3. The US appears oblivious to China's attempt to set its own standards for IPv6.The leaders of that nation have been accused of aggressive moves such as supporting Huawei's cloning of everything Cisco, the thousands of Titan Rain hackers, the harassment of Intel over WiFi security, the refusal to pay royalties on Qualcomm's thousand CDMA patents, and cheerleading to strip ICANN of its role in managing the Internet root servers. These activities are probably not the actions of the whole government, but may be the equivalent of trial balloons from a few people angling for visibility and promotion. If the US pops these bubbles, and extracts penalties for these activities, their sponsors will lose face, and such costly and dangerous probes will be curbed. If the US does not pay attention and exact a toll, the result may well be that the most aggressively anti-American elements of China's nexus of business + government + technology policy + military aggression will continue to find common cause and rise through the ranks. IPv6 is a common interest element and test case to probe and prove US incompetence, a la Sun Tzu's Art of War admonition to "Crush with pre-emptive strength," where one has an advantage. Some Chinese leaders may believe that the country has a big advantage in IPv6 (although the RIR numbers indicate differently, at this time). If the US counters Chinese-led IPv6 standards (including the Chinese version of IPSec) in open and focused discussions, it may well save itself decades of bitter fighting over contradictory standards later on.

  4. The US Telecom industry is missing in action on IPv6. Only NTT and Global Crossing, both headquartered in Asia, are IPv6-capable (both are repeat sponsors of the US IPv6 Summit). In contrast, ATT, Sprint, MCI, SBC, Nextel, and Cingular have all been missing in action for the past three years with respect to supporting or sponsoring or exhibiting anything to do with IPv6. Did the carriers, which missed the last Internet (and are now hemorrhaging landline customers in the millions annually), learn NOTHING from lagging in IPv4 adoption? Other than bear hugging each other in mergers (approved without controversy) and using lobbying and litigation to try to kill off ISPs (FCC vs. Brand X and its fallout), municipal WiFi, and VoIP, what are they doing to make a more secure, mobile, adaptable Internet? What are they doing to support IPv6?

  5. The large US defense contractors are missing in action on IPv6. Carrier procrastination on IPv6 is one thing, but absence of the vast majority of DoD contractors from IPv6 involvement is shocking and, well, ugly. Among the majors only Northrop Grumman has ever bothered to support an IPv6 conference. SAIC, Booz Allen, SI International and Houston Associates have also offered sponsorship and support, but where are Boeing, General Dynamics, and all the others? Given that we are 2.5 years into a five-year DoD IPv6 mandate, and given the support of the Pentagon leadership for IPv6 (including OSD, DISA, and each of the services), what on Earth are the leaders of the big aerospace and defense contractors waiting for? Given that eventually hundreds of billions of dollars in revenue will be involved, does it not seem in the spirit of the mandate to start transitioning internal operations to IPv6, launching pilot projects, and having an IPv6 point of contact? I know of exactly one IPv6 point of contact at a major aerospace company – at Lockheed Martin. I look forward to him setting a standard for leadership that will motivate rivals to take action. In general, I don't get any sense of the "civic duty" to support the DoD IPv6 mandate from the very companies that have the most to benefit from it.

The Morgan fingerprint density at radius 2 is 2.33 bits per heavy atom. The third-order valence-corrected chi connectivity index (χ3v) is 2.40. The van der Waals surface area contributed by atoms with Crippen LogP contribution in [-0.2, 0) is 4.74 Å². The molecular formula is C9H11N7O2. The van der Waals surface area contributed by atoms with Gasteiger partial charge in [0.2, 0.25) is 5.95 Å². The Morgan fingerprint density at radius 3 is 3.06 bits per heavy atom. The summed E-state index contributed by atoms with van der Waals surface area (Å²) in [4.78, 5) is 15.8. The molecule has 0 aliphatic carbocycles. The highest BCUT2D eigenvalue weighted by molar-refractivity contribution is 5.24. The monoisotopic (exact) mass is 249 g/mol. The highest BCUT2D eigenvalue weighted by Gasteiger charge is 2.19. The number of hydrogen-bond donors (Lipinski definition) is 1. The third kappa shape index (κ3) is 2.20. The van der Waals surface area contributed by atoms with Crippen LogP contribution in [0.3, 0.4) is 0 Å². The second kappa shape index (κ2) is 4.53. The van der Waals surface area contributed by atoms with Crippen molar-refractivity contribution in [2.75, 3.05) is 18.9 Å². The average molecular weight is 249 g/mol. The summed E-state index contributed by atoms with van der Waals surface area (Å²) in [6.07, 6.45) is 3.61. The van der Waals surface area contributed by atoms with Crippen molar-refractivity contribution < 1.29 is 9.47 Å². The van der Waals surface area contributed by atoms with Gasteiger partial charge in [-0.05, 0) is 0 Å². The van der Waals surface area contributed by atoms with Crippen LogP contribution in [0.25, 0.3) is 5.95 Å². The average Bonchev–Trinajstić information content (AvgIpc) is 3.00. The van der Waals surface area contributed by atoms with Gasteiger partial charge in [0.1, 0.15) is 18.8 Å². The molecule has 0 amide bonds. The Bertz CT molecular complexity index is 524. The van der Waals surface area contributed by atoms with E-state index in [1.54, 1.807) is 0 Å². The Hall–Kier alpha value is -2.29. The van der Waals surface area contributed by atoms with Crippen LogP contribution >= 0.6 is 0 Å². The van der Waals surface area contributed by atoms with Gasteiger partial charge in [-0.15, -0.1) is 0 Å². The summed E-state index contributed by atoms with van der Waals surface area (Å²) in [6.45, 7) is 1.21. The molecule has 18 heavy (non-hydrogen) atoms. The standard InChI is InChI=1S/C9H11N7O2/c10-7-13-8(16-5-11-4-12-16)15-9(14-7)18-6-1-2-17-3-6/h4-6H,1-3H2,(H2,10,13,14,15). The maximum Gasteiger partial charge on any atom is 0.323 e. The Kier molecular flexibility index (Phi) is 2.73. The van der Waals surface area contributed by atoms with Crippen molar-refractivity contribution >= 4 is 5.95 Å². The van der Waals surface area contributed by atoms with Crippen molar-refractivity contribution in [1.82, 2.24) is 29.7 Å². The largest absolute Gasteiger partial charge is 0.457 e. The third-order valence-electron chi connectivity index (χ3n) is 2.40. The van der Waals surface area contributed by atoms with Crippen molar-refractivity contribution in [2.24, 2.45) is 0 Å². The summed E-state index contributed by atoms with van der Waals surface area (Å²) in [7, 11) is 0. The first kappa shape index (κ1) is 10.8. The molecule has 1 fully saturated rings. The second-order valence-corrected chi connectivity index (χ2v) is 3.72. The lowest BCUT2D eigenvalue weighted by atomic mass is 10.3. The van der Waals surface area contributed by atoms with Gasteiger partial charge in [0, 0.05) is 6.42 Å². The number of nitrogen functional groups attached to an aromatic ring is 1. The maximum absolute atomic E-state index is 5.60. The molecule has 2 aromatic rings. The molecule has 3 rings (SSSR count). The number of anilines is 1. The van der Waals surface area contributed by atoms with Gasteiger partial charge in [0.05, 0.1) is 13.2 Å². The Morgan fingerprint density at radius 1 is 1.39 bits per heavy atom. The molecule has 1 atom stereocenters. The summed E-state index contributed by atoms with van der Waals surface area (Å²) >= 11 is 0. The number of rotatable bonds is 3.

6. There are no new and novel applications of IPv6 in the US, no visionary and publicly engaging pilot projects for IPv6, and no major successes to point to.
    The ugliest of all: media and analyst coverage of IPv6. A recent article has a typical whopper, "IPv6 has 340 trillion addresses." This is off by 23 orders of magnitude. We could argue mathematically that the low level of press coverage of IPv6 is more off target than with any other field. Many analysts have ignored the field or been super-cautious, espousing the cause of the wait-and-see IT managers. Those analysts who claim there are no security improvements with IPv6 and no need to switch to it for at least five years should recognize that they are like lawyers who are paid to make excuses for staid managers who could save time and money by simply moving ahead. If these totally risk-averse analysts had gotten their way, the commercial explosion of the IPv4 Internet would have taken thirty years instead of twenty. Japan is happily on its way to making money with IPv6. The question is not whether the US will move to IPv6 – it will – but whether it will someday import or export most of its IPv6 products, and whether it will allow other countries such as China to set all the standards (including IPSec and whatever comes after IPSec), and will thereby lose the first strategic battle of the world struggle for technical mastery of the 21st Century.